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Archives of Environmental & Occupational Health

Jia Wei, Junfeng Jim Zhang, John S Ji
OBJECTIVES: We aim to explore the association between blood heavy metal concentrations of cadmium, lead, and mercury with ever-report of eczema in the US population. METHODS: We used NHANES cross-sectional data from 2005-2006. Eczema was measured among 4509 adults and 3898 non-adults. The association between eczema and tertiles of concentrations of cadmium, lead, mercury was estimated using multivariate logistic regression models adjusted for different confounding variables...
April 20, 2018: Archives of Environmental & Occupational Health
Selma Metintas, Guntulu Ak, Muzaffer Metintas
The aim of the study was to examine factors associated with Malignant Mesothelioma (MM) incidence rate of the groups with occupational asbestos and environmental asbestos or erionite exposure in rural area. In this ecological study, a total of 21 cohort datasets (8 environmental and 13 occupational) were evaluated. Data were analyzed using a multiple linear regression analysis model. In environmental cohorts, the risk of MM incidence was higher in women and people exposed to erionite. In this cohort, the incidence rate of MM increased as the median exposure time increased, while the incidence decreased as the median cumulative exposure dose increased...
April 20, 2018: Archives of Environmental & Occupational Health
Emily R Watkins, Mark Hayes, Peter Watt, Alan J Richardson
Analysis of Fire Service Instructors (FSI) working practices and health is needed to minimise health risks related to heat illness, cardiovascular events and immunological stress. Online surveys were distributed to UK FSI and Firefighters (FF). One hundred and thirty FSI (age: 43±7yrs) and 232 FF (age: 41±8yrs) responded. FSI experienced 2-10 live fires per week, with 45% of FSI reporting management does not set a limit on the number of exposures. Few FSI followed hydration guidelines, or cooling methods...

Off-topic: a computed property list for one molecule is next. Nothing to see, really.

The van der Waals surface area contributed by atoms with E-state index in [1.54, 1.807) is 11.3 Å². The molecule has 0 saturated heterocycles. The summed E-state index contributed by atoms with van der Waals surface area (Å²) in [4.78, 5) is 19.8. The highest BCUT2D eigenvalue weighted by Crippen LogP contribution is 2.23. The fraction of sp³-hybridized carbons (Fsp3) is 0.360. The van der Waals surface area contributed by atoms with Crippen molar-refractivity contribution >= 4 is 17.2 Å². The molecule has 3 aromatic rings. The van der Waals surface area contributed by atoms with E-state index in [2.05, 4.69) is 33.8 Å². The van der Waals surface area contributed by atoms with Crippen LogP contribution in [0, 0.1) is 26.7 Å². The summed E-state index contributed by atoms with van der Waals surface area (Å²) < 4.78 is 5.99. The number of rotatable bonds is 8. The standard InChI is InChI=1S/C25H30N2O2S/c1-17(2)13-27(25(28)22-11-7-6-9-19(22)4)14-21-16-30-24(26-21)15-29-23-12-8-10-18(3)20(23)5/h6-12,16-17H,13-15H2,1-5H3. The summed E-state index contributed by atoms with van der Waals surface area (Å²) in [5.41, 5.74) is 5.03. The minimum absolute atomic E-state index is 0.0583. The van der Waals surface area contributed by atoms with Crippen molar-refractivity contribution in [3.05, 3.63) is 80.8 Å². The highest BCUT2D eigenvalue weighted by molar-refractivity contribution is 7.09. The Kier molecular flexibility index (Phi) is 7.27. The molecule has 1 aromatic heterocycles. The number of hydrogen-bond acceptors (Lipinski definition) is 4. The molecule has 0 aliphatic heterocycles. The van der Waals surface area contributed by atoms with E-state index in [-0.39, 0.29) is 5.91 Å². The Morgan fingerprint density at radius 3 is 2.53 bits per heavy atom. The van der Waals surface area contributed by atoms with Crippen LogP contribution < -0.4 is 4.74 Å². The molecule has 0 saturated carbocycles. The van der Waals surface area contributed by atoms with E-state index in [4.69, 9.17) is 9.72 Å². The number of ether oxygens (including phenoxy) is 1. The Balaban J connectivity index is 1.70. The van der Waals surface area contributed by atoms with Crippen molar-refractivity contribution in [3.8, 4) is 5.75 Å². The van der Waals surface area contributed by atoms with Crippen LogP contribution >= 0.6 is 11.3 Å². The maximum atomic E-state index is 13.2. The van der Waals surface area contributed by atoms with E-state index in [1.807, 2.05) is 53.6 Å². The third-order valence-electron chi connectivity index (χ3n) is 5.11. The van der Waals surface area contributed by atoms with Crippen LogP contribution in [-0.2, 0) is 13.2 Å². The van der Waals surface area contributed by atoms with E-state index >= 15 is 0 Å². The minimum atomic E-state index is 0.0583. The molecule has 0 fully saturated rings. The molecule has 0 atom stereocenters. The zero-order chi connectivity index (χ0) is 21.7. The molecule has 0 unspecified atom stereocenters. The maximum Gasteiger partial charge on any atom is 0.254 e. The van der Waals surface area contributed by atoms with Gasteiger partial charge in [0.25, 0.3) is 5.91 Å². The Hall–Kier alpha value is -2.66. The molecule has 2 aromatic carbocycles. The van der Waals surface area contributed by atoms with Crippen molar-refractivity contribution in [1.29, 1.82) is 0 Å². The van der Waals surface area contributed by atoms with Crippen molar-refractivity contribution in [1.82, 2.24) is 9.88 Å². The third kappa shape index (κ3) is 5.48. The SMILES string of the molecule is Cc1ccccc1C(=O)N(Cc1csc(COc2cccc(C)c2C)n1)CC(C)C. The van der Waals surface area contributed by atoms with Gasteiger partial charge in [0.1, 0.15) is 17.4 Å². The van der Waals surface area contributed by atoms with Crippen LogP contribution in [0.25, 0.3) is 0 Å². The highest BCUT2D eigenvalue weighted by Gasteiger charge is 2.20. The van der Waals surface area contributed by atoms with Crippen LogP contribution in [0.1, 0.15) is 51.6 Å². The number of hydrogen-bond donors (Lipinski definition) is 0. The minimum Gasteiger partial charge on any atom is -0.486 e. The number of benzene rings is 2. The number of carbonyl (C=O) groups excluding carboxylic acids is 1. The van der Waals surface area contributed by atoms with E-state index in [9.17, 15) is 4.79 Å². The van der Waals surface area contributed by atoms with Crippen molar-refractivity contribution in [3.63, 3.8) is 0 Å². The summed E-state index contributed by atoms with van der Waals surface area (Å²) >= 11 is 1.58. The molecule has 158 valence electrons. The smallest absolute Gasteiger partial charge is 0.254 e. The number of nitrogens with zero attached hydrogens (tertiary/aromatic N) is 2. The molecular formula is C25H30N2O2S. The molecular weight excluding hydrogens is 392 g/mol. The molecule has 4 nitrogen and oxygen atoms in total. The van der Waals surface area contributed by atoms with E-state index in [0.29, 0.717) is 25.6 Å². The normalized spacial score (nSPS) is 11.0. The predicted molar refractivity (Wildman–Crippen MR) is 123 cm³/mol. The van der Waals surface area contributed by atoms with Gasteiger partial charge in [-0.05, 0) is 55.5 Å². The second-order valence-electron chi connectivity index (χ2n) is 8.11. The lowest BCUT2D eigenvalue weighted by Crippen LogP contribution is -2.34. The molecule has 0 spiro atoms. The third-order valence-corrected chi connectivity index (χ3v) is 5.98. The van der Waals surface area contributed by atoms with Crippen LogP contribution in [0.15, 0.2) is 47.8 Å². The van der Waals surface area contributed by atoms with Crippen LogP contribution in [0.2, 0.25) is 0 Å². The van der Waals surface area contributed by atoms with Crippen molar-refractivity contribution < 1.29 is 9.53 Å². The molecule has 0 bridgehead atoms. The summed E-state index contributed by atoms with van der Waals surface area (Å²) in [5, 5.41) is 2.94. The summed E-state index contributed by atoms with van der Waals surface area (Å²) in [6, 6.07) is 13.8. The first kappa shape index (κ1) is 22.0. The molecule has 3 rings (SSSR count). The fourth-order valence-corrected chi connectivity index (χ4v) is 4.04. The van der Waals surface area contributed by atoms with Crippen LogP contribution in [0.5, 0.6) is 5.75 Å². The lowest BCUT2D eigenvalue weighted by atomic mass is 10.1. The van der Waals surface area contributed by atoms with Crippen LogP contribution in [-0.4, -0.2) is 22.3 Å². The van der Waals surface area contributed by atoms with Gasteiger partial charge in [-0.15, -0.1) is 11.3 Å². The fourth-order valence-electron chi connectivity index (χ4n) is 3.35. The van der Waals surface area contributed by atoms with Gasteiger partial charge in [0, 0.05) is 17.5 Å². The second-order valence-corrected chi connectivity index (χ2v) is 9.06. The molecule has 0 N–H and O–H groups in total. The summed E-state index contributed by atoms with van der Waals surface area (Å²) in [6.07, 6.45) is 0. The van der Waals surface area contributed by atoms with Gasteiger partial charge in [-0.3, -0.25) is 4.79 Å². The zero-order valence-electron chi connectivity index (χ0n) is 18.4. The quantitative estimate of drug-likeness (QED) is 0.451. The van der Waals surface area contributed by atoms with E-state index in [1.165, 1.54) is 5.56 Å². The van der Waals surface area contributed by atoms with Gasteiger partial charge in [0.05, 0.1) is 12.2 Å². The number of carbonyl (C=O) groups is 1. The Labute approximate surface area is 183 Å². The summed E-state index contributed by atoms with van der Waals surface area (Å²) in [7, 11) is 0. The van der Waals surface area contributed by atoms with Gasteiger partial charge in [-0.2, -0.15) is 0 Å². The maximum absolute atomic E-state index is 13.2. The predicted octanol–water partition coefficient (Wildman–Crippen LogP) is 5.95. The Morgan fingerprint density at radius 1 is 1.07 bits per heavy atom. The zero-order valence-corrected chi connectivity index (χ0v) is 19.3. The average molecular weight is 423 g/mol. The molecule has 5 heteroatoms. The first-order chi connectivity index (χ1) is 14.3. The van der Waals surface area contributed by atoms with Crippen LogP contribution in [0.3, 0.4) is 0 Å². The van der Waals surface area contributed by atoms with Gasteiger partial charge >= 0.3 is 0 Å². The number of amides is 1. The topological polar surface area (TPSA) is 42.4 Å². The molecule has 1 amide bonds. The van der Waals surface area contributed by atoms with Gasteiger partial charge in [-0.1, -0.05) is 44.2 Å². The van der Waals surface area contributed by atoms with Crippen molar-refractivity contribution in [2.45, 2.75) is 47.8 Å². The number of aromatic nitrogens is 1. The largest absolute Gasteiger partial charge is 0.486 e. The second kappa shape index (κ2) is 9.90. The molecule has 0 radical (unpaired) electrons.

April 5, 2018: Archives of Environmental & Occupational Health
Meg Perceval, Kairi Kõlves, Victoria Ross, Prasuna Reddy, Diego De Leo
Farmers and farm workers have been recognised as a group at high risk of suicide in Australia. This study aims to identify and better understand environmental factors associated with suicide among Australian farmers and farm workers. Qualitative analysis was undertaken in accordance with the Consolidated Criteria for Reporting Qualitative Research. Male and female focus groups were conducted separately with people who lived or worked on a farm in six farming communities. Qualitative analyses showed that a number of environmental influences may contribute to the increased risk of suicide: extreme climatic events; isolation; service availability; access to, and frequent use of firearms; death and suffering of animals; government and legislation; technology; and property values...
March 20, 2018: Archives of Environmental & Occupational Health
Rafael E de la Hoz, Jonathan Weber, Dongming Xu, John T Doucette, Xiaoyu Liu, Deborah A Carson, Juan C Celedón
We examined the chest CT scans of 1,453 WTC responders using the International Classification of High-resolution CT for Occupational and Environmental Respiratory Diseases. Univariate and bivariate analyses of potential work-related pleural abnormalities were performed with pre-WTC and WTC-related occupational exposure data, spirometry, demographics and quantitative CT measurements. Logistic regression was used to evaluate occupational predictors of those abnormalities. Chest CT scans were performed first at a median of 6...
March 15, 2018: Archives of Environmental & Occupational Health
Sari Mullola, Christian Hakulinen, David Gimeno Ruiz de Porras, Justin Presseau, Markus Jokela, Jukka Vänskä, Tiina Paunio, Marko Elovainio